DUBAI (Reuters) - Senior Saudi and Iranian officials have renewed criticism of each other’s interventions in the Middle East in a sign that tensions between the rival Gulf powers remain high despite top-level meetings this summer.
Saudi Foreign Minister Prince Saud al-Faisal repeated longstanding accusations that Iran is an “occupying force” in Syria, while Iranian Deputy Foreign Minister Hossein Amir Abdollahian attacked the kingdom’s role in Bahrain.
Shi‘ite Muslim Iran and Sunni Saudi Arabia are enmeshed in a struggle for influence across the Middle East and they support opposing sides in wars and political disputes in Iraq, Syria, Lebanon, Bahrain and Yemen.
In September Iranian Foreign Minister Mohammad Javad Zarif and Prince Saud met in New York, their first face-to-face talks since Hassan Rouhani was elected Iran’s president last year vowing to improve ties with neighbours.
That meeting, and one in Jeddah in August between Prince Saud and Abdollahian, had raised hopes that the two countries might find common ground in their shared concerns over the rise of Sunni militant group Islamic State in Iraq and Syria.
“If Iran wants to be part of the solution, it has to pull its forces from Syria. The same applies elsewhere, whether in Yemen or Iraq,” Prince Saud was quoted by local media as saying on Monday, reverting to Riyadh’s habitual rhetoric about Iran.
“Mr Saud al-Faisal’s remarks, if quoted accurately, contradicts the atmosphere ruling diplomatic negotiations between the two countries,” Abdollahian responded, pointedly ignoring the minister’s royal title.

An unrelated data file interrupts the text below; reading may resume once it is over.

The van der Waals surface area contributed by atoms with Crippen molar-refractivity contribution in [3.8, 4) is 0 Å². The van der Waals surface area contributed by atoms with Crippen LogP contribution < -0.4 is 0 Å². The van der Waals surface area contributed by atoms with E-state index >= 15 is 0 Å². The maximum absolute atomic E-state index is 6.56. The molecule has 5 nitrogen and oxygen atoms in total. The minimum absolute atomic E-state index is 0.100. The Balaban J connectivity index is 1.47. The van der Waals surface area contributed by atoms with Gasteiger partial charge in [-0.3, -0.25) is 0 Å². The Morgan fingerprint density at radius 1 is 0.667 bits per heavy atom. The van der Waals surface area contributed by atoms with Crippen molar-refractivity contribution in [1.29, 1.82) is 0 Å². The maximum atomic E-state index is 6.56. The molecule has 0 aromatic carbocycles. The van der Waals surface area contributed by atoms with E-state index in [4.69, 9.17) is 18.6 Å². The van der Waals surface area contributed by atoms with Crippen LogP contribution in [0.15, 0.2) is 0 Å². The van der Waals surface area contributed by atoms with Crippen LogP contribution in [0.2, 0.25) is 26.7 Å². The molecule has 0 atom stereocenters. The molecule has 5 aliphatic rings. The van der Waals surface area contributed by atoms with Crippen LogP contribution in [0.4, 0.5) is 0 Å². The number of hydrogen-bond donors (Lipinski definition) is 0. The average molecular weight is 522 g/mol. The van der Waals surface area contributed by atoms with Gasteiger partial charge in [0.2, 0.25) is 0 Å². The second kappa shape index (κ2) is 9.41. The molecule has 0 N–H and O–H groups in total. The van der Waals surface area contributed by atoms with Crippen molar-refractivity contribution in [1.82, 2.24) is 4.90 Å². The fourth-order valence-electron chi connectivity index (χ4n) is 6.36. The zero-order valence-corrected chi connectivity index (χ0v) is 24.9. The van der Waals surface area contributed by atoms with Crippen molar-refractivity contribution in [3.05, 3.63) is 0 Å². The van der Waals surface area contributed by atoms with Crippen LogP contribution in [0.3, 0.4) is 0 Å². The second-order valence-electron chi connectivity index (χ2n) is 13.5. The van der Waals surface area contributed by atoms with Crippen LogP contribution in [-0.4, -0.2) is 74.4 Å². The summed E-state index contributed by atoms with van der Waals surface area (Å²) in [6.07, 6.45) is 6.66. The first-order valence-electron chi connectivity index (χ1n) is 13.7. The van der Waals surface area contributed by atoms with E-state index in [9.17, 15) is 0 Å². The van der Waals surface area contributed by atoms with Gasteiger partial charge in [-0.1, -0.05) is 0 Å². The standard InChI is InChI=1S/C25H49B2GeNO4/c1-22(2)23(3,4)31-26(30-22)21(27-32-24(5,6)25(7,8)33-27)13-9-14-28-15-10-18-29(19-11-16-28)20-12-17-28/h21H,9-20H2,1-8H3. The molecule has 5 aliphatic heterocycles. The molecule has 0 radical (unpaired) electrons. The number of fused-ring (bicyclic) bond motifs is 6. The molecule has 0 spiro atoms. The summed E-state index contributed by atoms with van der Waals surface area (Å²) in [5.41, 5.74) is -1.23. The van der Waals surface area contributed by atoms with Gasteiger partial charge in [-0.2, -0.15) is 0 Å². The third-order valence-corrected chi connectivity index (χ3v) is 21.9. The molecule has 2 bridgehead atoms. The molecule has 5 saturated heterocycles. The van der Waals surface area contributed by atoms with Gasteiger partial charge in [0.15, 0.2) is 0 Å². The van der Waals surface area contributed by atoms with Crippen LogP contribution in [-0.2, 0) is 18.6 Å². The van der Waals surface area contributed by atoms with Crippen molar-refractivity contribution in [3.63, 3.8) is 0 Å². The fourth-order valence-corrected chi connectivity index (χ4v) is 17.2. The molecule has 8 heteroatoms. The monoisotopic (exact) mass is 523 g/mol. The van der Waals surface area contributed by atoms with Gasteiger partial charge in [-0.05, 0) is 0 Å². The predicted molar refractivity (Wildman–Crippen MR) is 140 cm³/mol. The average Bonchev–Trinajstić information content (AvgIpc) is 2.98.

“Iran is helping the people of Syria, Iraq and the region in the fight against terrorism within the framework of international laws,” he added in a statement sent to Reuters.
Since Rouhani’s election, Iran’s tone has been far less confrontational than under his predecessor, but Saudi Arabia still sees Iranian backing for Shi‘ite groups in Arab countries as a threat.
Tehran is also critical of Saudi Arabia’s support for the Sunni ruling family in Shi‘ite-majority Bahrain, including its decision to send forces there at Manama’s invitation to help it end mass anti-government protests in 2011.
“If Riyadh removed their military presence from Bahrain, there would be a political solution, the repression of people would stop, and a national dialogue would be realised,” said Abdollahian.
The comments showed that the countries remained wary of each other’s ultimate goals, Mohammad Ali Shabani, an Iran analyst who was recently in Tehran, said.
“Saudi Arabia still views Iran as its main threat and rival. Thus, cooperation with Iran over issues like Iraq is likely prompted by a sense that a lack of engagement will only harm Saudi interests,” he said.
(The story corrects deputy foreign minister’s name in 2nd paragraph.)
Reporting By Michelle Moghtader; Editing by Angus McDowall and Dominic Evans